An Open Apology

I don’t often make a big deal of apologising. If I’ve done something wrong, I like to fix it. Even if I don’t or didn’t realise I’d stuffed up, I like to put things right where I can.  For a while now I’ve known that I’ll need to make an apology, see it’s been an interesting 6 months. Or more than that really.

In late 2013 I moved house, had some wisdom teeth out, had a gum infection, had a weekend of anxiety/depression meltdown (due to being sick), had some more teeth out, prepared to go overseas, got my life in order and then found out I was pregnant and didn’t go overseas. Now, I’ll make this VERY clear, I’m not apologising for being pregnant.

My little Bug as I affectionately call him (yep, he’s a boy!), was a surprise. A life changing surprise. My first trimester was the hardest time of my life. Each day was a battle to keep food down, it felt like every time I moved I vomited or at least was attacked by waves of nausea. Then there was the emotional turmoil of a surprise pregnancy. I still can’t put into words that first few months.  It’s a haze of sickness and a retreat into myself. Implosion.

Over the past six months I have had very little to give, there hasn’t been anything left over. My energy has been focussed on getting through a day and getting through my shifts at work. With already depleted physical and mental/emotional capacities, work has taken most of what I had left. For the most part, I have not had the capacity to deal with interacting with other people even on a casual basis.

The emotional side of things has been incredibly tough. To step outside your faith and belief system and “stuff up” has immense ramifications to your state of mind and faith. Add to that facing life as a single mum and the reality of bringing a child into the world in this particular situation. Then there’s the “high risk” pregnancy label thrown in as well. There’s been a lot to process. There just hasn’t been space left in my head for anything or anyone else. That’s the best way to describe it.

It hasn’t been so much a depressive episode or phase, there  are qualities of that, but more a situation of being knocked over and having to find my feet again. It’s been a tough time as I’ve been acutely aware of not being able to do as much as I usually do. Relationships and other areas of my life have suffered from neglect. My house is a mess most days and this blog is sorely neglected.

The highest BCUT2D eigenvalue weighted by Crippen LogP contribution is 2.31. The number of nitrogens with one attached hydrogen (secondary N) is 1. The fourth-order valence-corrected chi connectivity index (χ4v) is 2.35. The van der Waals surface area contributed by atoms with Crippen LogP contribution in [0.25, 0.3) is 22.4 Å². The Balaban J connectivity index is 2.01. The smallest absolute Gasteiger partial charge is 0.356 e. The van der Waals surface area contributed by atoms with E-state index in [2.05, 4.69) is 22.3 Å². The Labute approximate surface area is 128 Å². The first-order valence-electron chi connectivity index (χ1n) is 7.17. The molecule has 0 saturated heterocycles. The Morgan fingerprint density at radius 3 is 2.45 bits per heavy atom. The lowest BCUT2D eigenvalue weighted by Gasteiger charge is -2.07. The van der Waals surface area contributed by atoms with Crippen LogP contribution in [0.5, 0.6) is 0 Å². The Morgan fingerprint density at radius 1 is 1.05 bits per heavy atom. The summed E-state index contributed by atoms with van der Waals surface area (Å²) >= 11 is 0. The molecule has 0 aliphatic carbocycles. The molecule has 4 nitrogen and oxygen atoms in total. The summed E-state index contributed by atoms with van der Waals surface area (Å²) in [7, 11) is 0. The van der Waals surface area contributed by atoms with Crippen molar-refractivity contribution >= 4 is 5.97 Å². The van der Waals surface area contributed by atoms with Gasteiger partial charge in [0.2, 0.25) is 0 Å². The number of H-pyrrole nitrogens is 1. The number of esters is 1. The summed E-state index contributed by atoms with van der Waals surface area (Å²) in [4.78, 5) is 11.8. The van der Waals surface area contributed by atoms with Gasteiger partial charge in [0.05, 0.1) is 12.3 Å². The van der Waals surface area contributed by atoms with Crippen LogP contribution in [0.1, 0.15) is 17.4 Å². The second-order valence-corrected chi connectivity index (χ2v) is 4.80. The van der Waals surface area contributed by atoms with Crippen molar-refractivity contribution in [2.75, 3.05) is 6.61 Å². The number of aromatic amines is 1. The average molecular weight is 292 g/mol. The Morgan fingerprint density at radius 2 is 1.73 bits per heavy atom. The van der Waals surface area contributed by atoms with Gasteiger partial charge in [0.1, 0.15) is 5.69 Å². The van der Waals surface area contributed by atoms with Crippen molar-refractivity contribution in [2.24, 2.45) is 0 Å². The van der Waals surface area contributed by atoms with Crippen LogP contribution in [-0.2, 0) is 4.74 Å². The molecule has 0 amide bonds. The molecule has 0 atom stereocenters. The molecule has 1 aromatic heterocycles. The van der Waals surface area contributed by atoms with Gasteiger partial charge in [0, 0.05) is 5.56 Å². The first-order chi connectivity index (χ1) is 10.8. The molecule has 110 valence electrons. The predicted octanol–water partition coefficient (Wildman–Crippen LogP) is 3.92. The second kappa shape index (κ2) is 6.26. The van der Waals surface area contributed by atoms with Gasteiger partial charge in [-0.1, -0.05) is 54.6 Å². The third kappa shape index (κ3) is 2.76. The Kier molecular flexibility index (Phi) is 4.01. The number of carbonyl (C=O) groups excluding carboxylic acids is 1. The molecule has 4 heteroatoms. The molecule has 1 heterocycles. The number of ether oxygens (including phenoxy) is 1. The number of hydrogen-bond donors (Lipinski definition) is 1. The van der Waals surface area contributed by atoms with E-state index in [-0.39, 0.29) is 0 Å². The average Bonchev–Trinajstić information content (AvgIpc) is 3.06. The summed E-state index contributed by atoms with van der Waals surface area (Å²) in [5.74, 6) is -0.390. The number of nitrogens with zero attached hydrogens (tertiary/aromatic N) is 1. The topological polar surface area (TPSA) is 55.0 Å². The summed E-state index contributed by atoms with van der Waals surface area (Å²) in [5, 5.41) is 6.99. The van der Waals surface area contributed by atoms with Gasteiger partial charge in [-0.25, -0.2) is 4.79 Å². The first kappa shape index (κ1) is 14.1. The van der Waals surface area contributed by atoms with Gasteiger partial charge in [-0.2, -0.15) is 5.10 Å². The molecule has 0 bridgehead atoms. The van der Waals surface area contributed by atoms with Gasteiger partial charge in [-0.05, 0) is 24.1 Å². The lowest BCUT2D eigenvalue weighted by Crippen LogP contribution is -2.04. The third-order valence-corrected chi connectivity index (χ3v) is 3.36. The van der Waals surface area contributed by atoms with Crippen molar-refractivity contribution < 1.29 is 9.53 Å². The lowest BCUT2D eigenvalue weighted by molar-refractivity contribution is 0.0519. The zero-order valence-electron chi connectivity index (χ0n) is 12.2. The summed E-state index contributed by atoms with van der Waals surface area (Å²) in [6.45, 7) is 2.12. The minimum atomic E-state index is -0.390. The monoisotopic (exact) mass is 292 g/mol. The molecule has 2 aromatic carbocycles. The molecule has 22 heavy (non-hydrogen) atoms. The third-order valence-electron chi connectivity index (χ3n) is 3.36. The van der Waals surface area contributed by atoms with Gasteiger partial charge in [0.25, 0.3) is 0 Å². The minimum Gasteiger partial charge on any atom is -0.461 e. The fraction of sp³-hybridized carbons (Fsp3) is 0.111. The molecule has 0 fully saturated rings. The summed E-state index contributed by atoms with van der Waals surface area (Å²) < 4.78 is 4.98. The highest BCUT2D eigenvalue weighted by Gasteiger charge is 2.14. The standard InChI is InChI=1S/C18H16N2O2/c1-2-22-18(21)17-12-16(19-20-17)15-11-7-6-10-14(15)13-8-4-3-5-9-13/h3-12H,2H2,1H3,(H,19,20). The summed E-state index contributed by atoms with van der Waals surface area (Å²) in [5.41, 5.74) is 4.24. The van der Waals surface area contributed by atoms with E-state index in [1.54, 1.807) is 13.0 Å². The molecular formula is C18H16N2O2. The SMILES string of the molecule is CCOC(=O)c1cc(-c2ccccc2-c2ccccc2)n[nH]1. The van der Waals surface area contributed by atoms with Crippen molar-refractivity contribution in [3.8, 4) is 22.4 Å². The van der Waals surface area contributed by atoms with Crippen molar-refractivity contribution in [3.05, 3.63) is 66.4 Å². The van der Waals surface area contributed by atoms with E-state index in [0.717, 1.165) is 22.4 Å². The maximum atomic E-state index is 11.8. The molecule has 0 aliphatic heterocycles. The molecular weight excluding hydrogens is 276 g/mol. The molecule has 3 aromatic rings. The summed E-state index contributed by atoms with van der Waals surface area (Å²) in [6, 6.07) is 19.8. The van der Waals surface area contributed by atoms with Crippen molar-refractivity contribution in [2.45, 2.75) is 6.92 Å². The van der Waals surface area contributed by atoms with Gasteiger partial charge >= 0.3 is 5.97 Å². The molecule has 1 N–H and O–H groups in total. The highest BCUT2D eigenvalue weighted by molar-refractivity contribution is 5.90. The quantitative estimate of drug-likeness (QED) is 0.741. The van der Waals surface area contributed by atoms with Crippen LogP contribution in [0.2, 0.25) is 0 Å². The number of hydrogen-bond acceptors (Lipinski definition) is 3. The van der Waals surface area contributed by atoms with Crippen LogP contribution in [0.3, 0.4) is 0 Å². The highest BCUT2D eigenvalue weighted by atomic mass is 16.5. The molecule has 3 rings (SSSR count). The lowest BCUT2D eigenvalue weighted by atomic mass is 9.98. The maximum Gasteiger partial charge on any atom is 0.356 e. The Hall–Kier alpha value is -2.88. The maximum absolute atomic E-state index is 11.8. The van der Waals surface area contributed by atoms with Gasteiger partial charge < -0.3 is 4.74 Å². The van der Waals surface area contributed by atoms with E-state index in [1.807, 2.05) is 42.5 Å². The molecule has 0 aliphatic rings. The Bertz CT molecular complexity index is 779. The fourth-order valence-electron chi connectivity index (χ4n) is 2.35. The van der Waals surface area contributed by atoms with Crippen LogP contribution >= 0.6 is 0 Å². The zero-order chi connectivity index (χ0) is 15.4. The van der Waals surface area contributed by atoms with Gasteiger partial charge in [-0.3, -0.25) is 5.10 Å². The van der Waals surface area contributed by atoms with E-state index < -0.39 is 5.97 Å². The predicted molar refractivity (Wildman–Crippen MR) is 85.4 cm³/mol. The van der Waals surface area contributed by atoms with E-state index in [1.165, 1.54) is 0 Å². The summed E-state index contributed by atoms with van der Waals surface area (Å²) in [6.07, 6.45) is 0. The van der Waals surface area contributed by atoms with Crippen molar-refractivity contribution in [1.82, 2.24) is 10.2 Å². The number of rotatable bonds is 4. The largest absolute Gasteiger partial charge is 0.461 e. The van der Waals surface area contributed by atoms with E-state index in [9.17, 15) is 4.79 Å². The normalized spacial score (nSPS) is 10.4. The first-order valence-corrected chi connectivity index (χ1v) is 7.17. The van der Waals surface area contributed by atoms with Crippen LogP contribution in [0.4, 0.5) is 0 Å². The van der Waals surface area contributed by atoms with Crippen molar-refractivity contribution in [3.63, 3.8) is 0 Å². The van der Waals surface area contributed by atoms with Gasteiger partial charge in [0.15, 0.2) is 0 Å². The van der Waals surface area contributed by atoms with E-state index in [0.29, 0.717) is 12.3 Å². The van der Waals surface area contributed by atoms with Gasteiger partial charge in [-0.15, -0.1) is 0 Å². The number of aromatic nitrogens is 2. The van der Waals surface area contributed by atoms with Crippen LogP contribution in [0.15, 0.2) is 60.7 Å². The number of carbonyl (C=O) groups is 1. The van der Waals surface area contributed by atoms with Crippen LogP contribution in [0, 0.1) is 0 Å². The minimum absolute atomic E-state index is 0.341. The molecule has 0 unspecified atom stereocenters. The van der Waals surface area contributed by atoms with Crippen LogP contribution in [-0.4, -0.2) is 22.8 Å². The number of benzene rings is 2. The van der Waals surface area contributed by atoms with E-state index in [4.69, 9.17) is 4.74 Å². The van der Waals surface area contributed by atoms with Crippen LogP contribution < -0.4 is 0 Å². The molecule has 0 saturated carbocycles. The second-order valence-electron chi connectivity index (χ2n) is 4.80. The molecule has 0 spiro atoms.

As I look forward I am so pleased to know that I have started to find my feet. Or rather my feet have planted themselves again on the rock that is higher than I. I’m so very excited about the next season of life as a mother. As much as I struggle with change there is something refreshing and enlivening about your life being turned upside down. As I look forward I’m also aware that my capacity to “be there” and present in people’s lives is going to remain slightly diminished for a while. Soon I’ll have the needs of a child to attend to and he will always come first. My capacity to give has started to be restored but it is still much restricted. There just isn’t a whole lot of room in there to add others to it.

So I’m sorry.

For being distant.

For not “being there” in general and on any special occasions I may have missed.

For being rude or impatient.

For not giving as much of myself as I usually do – whether my time or my attention.

For not being my usual self.

I’m sorry for what has been and for the coming months of not “being there”.

I think about my people often. Know that my love and affection remains unchanged. Drop me a line to tell me about your life if you like, it’s a nice distraction from baby stuff!

Love,

Sara xo

Streetlife

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A few weeks ago the weekly photo challenge was to capture the life of a street. I considered heading out into the main streets of my beloved Frankston, there’s so much to see there. Instead, I’ve captured my humble residential street. There’s my front fence to the left, next door is the drive way that leads to the Dawson’s, where I used to live. Next stop is the brick fence of a block of units, a lady and her children live in one of those units. I’m not sure if there’s one or more kids, but even from two doors down I can hear her talking very loudly (aka yelling) to her offspring.

It’s an empty street in this moment and yet it’s one that is full of life and people. Over the past six months I’ve had plenty of time to see what this humble street holds. From my couch in the lounge room I see people walking their dogs, joggers, kids on their bikes or scooters heading to the milkbar, an elderly man with his walker and jack russell go by every day, kids going and coming home from school and various other people from all walks of life. I often tell myself off for people watching from the couch, memories of my aunt and mum doing the same as I was growing up. Yet each time I see movement from the corner of my eye I can’t help but glance out to see, to wonder who they are, what they’re doing, if they’re well, to smile at the excitement of kids or wonder if that paper bag holds a few cans. It’s just too much for a self confessed people watcher to resist from the comfort of her couch!

I love our little street, quiet but full of life.